Short rotation culture of willow clones across Canada : growth requirements and implications for soil nutrients and greenhouse gas balances
The cultivation of willow (Salix spp.) is being investigated as a potential feedstock for biomass energy in the Canadian prairies. For this purpose, and despite willow’s high nutrient and water demand, high rates of productivity can ideally be achieved and maintained while minimizing inputs and greenhouse gas (GHG) emissions. Therefore, plantations of Salix purpurea ‘Hotel’ grown at seven sites across Canada—encompassing a large climate gradient and a variety of soils—provided an opportunity to assess the impacts of site quality on biomass production. Soil and climate variables as well as internal measures of nutrition and water stress were correlated with harvested biomass via linear, non-linear and multiple linear regression. Soil at nine sites were compared to reference sites in order to examine the effects of willow plantation establishment on soil nutrient pools and GHG efflux. The effects of initial nutrient concentration and growth rates on change were also examined. Greenhouse gas efflux (CO2, CH4, N2O) was directly measured using the vented chamber method at two of the sites. Lastly, a new method for measuring standing biomass via ground based digital imaging was developed and validated. Total elemental composition of soil, in particular the presence of Ca, was found to have the greatest correlation with willow productivity (r = 0.89, P < 0.01). Surprisingly, precipitation was not the dominant control for the majority of the sites. Nutritionally, N (r = 0.44, P < 0.01 total soil N) and K (r = 0.52, P < 0.01 foliar K) were dominant for increasing willow productivity although both N (P < 0.05) and K (P < 0.10) were depleted from the previous land use with willow plantation establishment. This indicates increasing nutrient deficiencies of N and K may be become problematic in future rotations for maintaining productivity. Carbon was consistently diminished in the upper 20 cm of soil (P < 0.05) regardless of previous conditions or productivity although previous land use is a contributing factor with less depletion on cultivated soils. However, soil CO2 emissions were greatest under larger trees indicating increased C cycling with increasing productivity. Seasonal differences in N2O emissions and CH4 consumption from traditional agriculture and mature tree stands were not detected. The calcareous soils common in the Canadian prairies provide opportunity for willow production, though fertilization with N and K may be required to sustain adequate growth.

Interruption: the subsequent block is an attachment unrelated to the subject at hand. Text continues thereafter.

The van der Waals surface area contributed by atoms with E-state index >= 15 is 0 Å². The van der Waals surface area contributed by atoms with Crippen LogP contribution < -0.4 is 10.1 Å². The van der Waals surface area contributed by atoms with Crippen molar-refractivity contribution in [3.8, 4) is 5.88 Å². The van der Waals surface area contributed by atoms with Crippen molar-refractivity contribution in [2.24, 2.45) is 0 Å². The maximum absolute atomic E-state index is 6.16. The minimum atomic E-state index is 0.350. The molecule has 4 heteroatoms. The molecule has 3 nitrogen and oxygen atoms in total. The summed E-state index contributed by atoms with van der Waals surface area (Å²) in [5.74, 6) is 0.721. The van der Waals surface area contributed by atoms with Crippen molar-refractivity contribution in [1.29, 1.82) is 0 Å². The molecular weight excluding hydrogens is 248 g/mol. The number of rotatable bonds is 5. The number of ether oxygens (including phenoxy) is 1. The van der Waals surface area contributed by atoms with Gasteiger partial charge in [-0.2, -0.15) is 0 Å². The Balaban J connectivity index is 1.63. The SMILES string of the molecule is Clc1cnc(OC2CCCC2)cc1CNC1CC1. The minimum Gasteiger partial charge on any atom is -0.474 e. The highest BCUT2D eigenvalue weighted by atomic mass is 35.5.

DegreeDoctor of Philosophy (Ph.D.)
SupervisorFarrell, Richard E.; Bélanger, Nicolas
CommitteeVan Rees, Ken; Johnston, Mark; Bai, Yuguag; Knight, Joan D.
Copyright DateSeptember 2012
Salix purpurea 'Hotel'
soil nutrient pools